Wall Street widely expects the Federal Reserve to keep interest rates unchanged on Wednesday after the conclusion of its two-day policy meeting. However, it’s the period after the holidays that could potentially become more challenging.
No Change in Rates Expected This Year
Jeffrey Roach, chief economist at LPL Financial, believes that there will be no change in rates this year. He further predicts that conversations around potential rate cuts may arise a few months into 2024. Roach emphasizes the significance of holiday sales in determining when discussions about lower rates will occur, stating that if holiday sales are satisfactory, it is likely to happen in the second quarter.
Maintaining Rates at a 22-Year High
Maintaining the current rates would keep the Fed’s policy rate at a 22-year high, allowing the central bank to continue monitoring the impact of its rate hikes as it persists in its efforts to bring down inflation to its target of 2% annually.
Stocks and Rate Cuts
While it is generally observed that stocks tend to rise after the Fed cuts rates, the COVID crisis in March 2020 defied this trend. However, with the aid of low rates and significant pandemic stimulus, the S&P 500 regained record territory within six months.
Fed’s “Dot Plot” and Rate Projections
In June, the central bank’s “dot plot” indicated the possibility of four 25-basis-point cuts to the current policy range of 5.25% to 5.5% next year, with rates eventually expected to decrease further to around 3%. However, it is important to note that the Fed’s dot plots are not set in stone, as they are updated four times a year. The latest update will be released on Wednesday.
Historical Inaccuracy of Dot Plot
Jeffrey Roach points out that historically, the dot plot has proven to be a poor predictor of future rate movements.
Key Takeaways for Rate Outlook
Here are some additional insights from Wall Street regarding the outlook for rates.
A Closer Look at Interest Rate Predictions
Experts weighed in on the future of interest rates, with differing opinions on rate hikes and cuts. Here’s what they had to say:
Brian Rehling: Rates to Stay Higher for Longer
According to Brian Rehling, head of global fixed-income strategy at the Wells Fargo Investment Institute, there is likely to be one more rate hike this year. However, he believes that rates will stay elevated for a longer period than the market currently expects. Rehling emphasizes the difficulty of timing rate cuts, as they usually follow economic data deterioration.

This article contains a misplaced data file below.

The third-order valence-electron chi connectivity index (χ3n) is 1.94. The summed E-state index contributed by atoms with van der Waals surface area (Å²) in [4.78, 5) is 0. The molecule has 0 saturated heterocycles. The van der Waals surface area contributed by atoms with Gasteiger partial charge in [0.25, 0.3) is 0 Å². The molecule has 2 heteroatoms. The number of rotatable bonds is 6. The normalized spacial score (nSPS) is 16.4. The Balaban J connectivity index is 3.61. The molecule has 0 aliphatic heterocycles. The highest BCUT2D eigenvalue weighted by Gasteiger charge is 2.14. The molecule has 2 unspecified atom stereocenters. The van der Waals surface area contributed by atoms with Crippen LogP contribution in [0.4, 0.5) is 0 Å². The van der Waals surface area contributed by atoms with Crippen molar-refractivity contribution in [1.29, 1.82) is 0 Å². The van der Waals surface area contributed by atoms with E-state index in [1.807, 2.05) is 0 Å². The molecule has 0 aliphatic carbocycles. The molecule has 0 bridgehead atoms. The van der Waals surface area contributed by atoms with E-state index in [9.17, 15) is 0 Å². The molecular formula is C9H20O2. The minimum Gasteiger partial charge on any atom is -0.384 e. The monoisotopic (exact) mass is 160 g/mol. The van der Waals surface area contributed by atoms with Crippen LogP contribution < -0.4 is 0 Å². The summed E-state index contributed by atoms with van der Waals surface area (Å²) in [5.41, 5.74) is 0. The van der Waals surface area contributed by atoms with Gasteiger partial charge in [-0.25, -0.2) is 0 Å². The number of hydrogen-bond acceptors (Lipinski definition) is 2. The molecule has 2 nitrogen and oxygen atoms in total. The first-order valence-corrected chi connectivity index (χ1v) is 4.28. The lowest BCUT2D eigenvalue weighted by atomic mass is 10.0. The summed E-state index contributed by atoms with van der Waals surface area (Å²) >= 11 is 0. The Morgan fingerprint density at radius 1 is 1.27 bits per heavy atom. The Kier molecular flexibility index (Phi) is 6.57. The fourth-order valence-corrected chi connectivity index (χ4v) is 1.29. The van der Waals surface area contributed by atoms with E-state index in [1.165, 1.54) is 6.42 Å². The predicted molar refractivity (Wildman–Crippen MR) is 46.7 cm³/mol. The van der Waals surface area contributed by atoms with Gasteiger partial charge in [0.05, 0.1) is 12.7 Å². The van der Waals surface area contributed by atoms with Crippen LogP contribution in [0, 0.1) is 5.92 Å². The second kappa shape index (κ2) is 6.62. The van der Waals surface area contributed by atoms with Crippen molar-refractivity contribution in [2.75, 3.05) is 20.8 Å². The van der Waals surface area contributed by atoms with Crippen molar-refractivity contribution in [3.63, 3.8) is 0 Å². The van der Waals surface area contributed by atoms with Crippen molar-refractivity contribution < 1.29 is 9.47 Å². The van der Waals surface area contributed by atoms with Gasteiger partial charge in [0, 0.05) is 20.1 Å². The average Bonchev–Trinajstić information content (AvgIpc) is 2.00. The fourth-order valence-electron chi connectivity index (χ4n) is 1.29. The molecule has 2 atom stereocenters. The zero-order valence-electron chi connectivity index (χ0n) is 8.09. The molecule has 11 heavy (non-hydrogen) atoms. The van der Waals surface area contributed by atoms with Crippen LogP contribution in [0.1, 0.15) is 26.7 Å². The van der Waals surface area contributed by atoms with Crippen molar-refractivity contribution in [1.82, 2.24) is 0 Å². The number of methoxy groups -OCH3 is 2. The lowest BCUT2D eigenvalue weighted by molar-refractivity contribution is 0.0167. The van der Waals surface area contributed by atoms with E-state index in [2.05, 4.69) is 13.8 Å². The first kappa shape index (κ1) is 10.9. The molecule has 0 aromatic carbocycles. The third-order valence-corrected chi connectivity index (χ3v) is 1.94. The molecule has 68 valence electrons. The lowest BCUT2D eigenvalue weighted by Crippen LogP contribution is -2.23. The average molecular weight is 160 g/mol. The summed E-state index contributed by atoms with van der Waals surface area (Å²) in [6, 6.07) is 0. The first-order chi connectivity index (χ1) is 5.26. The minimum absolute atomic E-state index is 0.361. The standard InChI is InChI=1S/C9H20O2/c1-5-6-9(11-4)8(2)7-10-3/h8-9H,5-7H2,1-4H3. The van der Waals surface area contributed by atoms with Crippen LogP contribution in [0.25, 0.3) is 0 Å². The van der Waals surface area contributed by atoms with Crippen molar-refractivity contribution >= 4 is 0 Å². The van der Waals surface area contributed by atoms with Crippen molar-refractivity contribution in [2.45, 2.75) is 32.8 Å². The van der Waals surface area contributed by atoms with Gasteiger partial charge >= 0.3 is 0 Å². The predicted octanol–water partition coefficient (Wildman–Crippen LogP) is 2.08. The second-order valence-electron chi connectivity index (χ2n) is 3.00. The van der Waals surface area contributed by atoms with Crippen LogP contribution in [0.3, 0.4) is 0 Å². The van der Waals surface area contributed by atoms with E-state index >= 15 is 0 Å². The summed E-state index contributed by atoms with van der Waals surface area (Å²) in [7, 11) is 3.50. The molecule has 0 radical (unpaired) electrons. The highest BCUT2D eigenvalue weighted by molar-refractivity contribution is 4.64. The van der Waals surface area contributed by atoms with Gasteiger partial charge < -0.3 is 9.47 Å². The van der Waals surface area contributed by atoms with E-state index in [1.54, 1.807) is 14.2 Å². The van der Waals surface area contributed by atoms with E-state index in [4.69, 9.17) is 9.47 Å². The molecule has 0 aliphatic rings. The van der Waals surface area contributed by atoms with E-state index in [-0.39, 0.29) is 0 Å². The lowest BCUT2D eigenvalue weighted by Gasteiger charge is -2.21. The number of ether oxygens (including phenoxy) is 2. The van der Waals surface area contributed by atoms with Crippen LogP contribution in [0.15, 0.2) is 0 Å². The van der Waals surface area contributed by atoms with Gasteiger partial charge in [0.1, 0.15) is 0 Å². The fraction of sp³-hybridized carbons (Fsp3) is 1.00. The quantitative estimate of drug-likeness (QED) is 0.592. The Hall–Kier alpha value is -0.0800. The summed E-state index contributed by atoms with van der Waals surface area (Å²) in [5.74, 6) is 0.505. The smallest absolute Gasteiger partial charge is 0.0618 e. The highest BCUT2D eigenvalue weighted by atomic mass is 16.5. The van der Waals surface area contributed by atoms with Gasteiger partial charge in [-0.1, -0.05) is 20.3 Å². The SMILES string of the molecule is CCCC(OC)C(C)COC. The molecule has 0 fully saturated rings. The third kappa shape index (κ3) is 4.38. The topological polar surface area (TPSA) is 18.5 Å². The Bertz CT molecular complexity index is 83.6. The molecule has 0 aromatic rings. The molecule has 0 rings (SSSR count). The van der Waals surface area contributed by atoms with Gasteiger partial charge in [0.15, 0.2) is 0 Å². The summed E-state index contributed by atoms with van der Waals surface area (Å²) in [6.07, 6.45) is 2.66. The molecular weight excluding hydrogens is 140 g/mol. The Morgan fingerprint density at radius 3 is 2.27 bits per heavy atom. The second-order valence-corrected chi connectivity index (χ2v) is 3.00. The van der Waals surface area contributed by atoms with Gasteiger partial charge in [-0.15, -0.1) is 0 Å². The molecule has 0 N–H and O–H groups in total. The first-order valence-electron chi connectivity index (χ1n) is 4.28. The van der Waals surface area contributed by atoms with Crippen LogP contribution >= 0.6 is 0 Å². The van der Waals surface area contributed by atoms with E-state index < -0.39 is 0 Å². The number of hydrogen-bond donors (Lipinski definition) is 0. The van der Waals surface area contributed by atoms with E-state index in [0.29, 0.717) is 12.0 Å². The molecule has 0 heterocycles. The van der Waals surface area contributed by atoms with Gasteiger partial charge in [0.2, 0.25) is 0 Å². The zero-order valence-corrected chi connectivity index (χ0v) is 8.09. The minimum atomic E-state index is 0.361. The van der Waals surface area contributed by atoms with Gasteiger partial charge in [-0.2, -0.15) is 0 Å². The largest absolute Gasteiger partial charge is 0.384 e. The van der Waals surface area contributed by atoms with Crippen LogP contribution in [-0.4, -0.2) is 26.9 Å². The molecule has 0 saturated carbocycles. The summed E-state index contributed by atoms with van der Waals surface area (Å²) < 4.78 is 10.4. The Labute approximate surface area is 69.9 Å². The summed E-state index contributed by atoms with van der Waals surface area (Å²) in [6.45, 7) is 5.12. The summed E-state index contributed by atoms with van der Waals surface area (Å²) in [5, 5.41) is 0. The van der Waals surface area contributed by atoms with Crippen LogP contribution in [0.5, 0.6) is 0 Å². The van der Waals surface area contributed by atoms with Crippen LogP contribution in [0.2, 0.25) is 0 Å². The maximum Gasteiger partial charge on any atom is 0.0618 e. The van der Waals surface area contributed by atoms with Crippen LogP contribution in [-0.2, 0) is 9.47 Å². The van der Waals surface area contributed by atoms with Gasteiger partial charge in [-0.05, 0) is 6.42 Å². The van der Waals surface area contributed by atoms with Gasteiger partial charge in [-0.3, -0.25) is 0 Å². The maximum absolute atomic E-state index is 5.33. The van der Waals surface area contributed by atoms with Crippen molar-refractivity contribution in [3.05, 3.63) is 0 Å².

Saira Malike: Another Rate Increase More Likely
Saira Malike, chief investment officer at Nuveen, suggests that another rate increase is more likely to occur before any rate cuts. This is due to inflation remaining above the Federal Reserve’s target. Malike predicts that rates will remain elevated but stable throughout 2024.
Dave Sekera: Market Underestimating Rate Cuts
Contrary to market expectations, Dave Sekera, chief U.S. market strategist at Morningstar Research Services, believes that the Federal Reserve will cut rates much sooner than anticipated. While the market is not pricing in rate cuts until June 2024, Sekera expects rates to be cut between 4-5 times next year.
Goldman Sachs Economics Research Team: Final Rate Hike Unlikely
Goldman Sachs’ economics research team, led by Jan Hatzius, suggests that a potential pothole in fourth-quarter growth might convince more members of the Fed’s rate-setting committee to forgo a final rate hike in 2023. Their predictions indicate rates following a trajectory of 5.625%, 4.625%, 3.375%, and 2.875% from 2023 to 2026.
Overall, these expert opinions demonstrate varying perspectives on interest rates and their future trajectory.
Stock Performance and Treasury Yields
Meanwhile, in the stock market, small gains were seen on Monday ahead of the Fed meeting. According to FactSet, the Dow Jones Industrial Average (DJIA) has experienced a 4.5% increase this year, while the S&P 500 index (SPX) has risen by 16%. The Nasdaq Composite Index (COMP) has seen the most significant jump, with a 31% increase in 2023.
As for the benchmark 10-year Treasury yield (BX:TMUBMUSD10Y), it stands at 4.318%, reaching levels not seen in 16 years.
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